Many people in Florida and across the country are concerned about asylum seekers facing new restrictions imposed by the Trump administration at the southern border. There are currently thousands of migrants, mostly from Central America, near the border in Tijuana and elsewhere, and the administration wants to force them to remain in Mexico until their asylum claims are completed. However, refugee rights advocates have highlighted the potential abuse that these migrants may face.
One migrant justice advocate noted that areas near ports of entry to the United States are frequently under the control of cartels. Asylum seekers have experienced kidnappings for ransom, human trafficking and other threats in these areas. One woman from Guatemala who fled a violent gang noted her own experience in Mexico while seeking to flee to the United States. The bus she was on with other migrants was stopped by masked, armed men who demanded their identification before ransoming them to their families. The woman's family in Guatemala paid $3,000 for her release.
Now, border officials have placed limitations on the number of people who can make asylum claims at southern border ports of entry. The waiting time can extend to weeks or months, and the Trump administration is seeking to extend that time further by forcing asylum seekers to remain in Mexico while their cases proceed in the U.S. courts. However, migrant rights advocates said that the asylum seekers are being exposed to a continuing dangerous environment as a political maneuver to bolster the administration's "tough" policy on immigration.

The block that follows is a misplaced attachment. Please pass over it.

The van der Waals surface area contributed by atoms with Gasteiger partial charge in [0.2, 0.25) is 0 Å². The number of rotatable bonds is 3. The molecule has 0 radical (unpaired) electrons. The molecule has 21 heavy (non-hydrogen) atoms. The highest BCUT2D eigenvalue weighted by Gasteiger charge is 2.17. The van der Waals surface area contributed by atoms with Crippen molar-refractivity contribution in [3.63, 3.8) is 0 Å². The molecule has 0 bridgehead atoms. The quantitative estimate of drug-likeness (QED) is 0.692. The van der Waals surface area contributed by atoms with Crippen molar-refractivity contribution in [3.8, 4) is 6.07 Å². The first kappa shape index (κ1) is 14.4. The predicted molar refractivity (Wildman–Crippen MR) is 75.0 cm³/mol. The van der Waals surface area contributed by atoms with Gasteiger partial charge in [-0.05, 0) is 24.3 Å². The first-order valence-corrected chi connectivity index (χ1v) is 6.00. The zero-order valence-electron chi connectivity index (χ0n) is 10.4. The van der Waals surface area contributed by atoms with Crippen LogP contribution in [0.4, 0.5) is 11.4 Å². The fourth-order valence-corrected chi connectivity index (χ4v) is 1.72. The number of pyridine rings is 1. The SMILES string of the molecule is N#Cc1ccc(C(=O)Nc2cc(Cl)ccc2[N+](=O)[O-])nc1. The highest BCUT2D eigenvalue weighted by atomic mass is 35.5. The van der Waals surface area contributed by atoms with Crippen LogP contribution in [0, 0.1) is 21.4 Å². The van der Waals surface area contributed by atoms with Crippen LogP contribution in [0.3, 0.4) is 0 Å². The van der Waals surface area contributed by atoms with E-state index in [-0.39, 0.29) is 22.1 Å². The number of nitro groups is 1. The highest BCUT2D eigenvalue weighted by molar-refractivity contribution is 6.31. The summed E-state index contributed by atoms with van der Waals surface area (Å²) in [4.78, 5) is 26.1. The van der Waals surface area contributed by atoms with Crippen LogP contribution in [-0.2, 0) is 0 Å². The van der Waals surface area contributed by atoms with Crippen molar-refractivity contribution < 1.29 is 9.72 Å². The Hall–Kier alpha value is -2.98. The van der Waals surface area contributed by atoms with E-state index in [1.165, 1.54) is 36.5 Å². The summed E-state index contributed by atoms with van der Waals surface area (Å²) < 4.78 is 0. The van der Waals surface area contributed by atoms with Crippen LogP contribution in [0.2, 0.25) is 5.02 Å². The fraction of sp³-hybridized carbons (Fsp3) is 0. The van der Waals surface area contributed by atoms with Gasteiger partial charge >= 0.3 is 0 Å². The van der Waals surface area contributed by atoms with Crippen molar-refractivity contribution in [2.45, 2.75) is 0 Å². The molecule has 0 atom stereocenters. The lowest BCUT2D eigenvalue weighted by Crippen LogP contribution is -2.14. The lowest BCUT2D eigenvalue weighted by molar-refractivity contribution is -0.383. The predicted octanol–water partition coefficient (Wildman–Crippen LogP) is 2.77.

People who are dealing with the immigration system may be concerned about how their own cases are affected by the political rhetoric around migration. An immigration lawyer may be able to help people seek asylum in the United States, defend against deportation attempts and work to remain in the country.